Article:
Alabama Jeff Sessions Worries About The Supercommittee Deal
HH: Joined now by United States Senator Jeff Sessions of the great state of Alabama. Senator, I hope you have a great Thanksgiving next week.
JS: Thank you, I’m looking forward to it.
HH: I want to talk to you about this Supercommittee. I know that your colleague, Pat Toomey, is a friend, but I just hate this deal that he put forward. What do you think about it? And what’s its status right now?
JS: Well, what I’m hearing is that Pat’s proposal did offer revenue increases, but also had a lot of tax reform and things in it, but the Democrats just walked away. They said that’s not nearly enough revenue increase, tax increases, and basically ended the discussions. I’m not sure that they’ve had very much discussion since, frankly. Hopefully, they can produce something. Monday night is the night they’re supposed to produce a document that lays out their plan to reduce spending over a decade, ten years, by about $1.2 trillion dollars. Now we’re going to grow spending every year for ten years under this plan. And we’ll spend $45 trillion dollars. This committee’s asked to reduce that growth level, total $45 trillion, to $44 [trillion], I guess, which is a 2% reduction in spending. And that’s not a cut in spending. As I said, it’s just a reduction by 2% of the projected growth in spending. This is not too much to ask. And plainly, Hugh, it’s not nearly enough to put our country on a sound basis, because the deficits will still be humongous.
HH: It’s not nearly enough in terms of spending cuts, but it’s way too much in terms of tax hikes. I’ve been doing this all week, Senator, and I would say it’s 7, 8, 9, maybe even 10 to 1 against monkeying with the home mortgage interest deduction, the charitable deduction, and the deduction for state and local taxes. It will slaughter a lot of people. Now I know Senator Toomey says no, it won’t hurt anyone, if you’re a two income family, and you’re under $212,000, nothing changes. People don’t believe it, and they’ve built their lives around these deductions. I think it’s a shattering thing for the Republicans to touch this.
JS: I take very seriously what you’ve just said. I do. I take that very seriously, and my view is I’m absolutely certain that we do not have to raise taxes. And I think the American people are absolutely correct to say don’t you ask us for more money until you take care of the money we are already giving you. I call it the Solyndra rule.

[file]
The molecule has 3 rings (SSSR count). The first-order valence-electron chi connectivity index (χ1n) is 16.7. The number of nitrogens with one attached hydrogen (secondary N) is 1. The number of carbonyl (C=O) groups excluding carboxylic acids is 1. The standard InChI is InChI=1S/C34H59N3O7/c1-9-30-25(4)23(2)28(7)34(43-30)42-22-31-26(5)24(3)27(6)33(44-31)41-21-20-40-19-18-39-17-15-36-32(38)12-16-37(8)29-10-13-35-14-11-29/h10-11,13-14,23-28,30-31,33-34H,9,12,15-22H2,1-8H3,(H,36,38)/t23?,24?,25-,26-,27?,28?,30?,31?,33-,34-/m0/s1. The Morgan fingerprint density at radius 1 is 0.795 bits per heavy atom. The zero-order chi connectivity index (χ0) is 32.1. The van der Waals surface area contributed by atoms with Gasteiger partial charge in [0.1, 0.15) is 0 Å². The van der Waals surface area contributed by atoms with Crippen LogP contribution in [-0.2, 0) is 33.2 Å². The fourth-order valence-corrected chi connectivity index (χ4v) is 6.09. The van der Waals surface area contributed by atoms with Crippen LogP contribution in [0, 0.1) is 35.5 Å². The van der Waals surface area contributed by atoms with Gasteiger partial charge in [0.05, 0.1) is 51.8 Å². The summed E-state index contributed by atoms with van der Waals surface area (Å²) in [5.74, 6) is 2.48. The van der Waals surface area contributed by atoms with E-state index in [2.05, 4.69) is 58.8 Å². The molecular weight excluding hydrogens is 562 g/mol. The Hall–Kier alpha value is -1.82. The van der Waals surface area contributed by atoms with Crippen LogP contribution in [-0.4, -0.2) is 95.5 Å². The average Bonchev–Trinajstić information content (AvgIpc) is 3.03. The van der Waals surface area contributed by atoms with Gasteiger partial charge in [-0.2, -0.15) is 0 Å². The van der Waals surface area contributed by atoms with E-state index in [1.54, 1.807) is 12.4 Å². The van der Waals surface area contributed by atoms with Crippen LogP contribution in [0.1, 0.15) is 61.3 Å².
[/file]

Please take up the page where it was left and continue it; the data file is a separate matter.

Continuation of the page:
JS: Don’t keep wasting my money while asking for more.
HH: That…I mean, if you’re still funding NPR, and you’re trying to raise revenue, I don’t get it, Senator. But I think we’re on the same page.
JS: I’m really worried about it. So this thing, we’ve wasted all year, Hugh. The Democrats, let me just frame the situation.
JS: The Republican House honestly produced a courageous, historic budget that would have altered the debt course in America, and put us on a sound path. Not enough, but it was a real big change. The Democrats refused to even bring up a budget in the Senate. We’ve now gone 933 days without a budget. The President’s budget was the most irresponsible budget in history. It had big increases in taxes, even more increases in spending, making the debt larger than if he had done nothing over ten years. Interest payment last year was $240 billion dollars on our total debt. You know, it hit $15 trillion just recently.
HH: Yup, this week.
JS: The interest payment in ten years, according to the Congressional Budget Office, of President Obama’s budget, would in one year would be $940 billion. So this is where you get in a Greece-like situation. If your interest rates were to surge unexpectedly, as has happened in Italy right now, it’s up to 7%, came quickly. A great country even like the United States can be severely damaged. We’ve got to reduce spending. That’s the number one thing we have to do.
HH: Now if the sequestration happens, I just taped an interview last hour with Governor Romney, and he said if he’s the nominee, he’ll campaign to reverse that $600 billion dollar cut, and indeed the cuts that have already occurred. I think that’s a take-it-to-the-people kind of campaign that the Republicans and the conservatives win, Senator Sessions. What do you think?
JS: I agree. I mean, we cannot allow the sequestration, which hammers the Defense Department. Former Secretary Gates said just a couple of days ago that this secret committee process was a complete abdication of the responsibility of Congress. It’s put a sword of Damocles over the military, and would be a catastrophe for our defense if it were to be implemented. And that’s correct, because we would never vote to cut the Defense Department six times what we are cutting other programs by. But this is the way this automatic sequester would play out if the committee does not reach an agreement.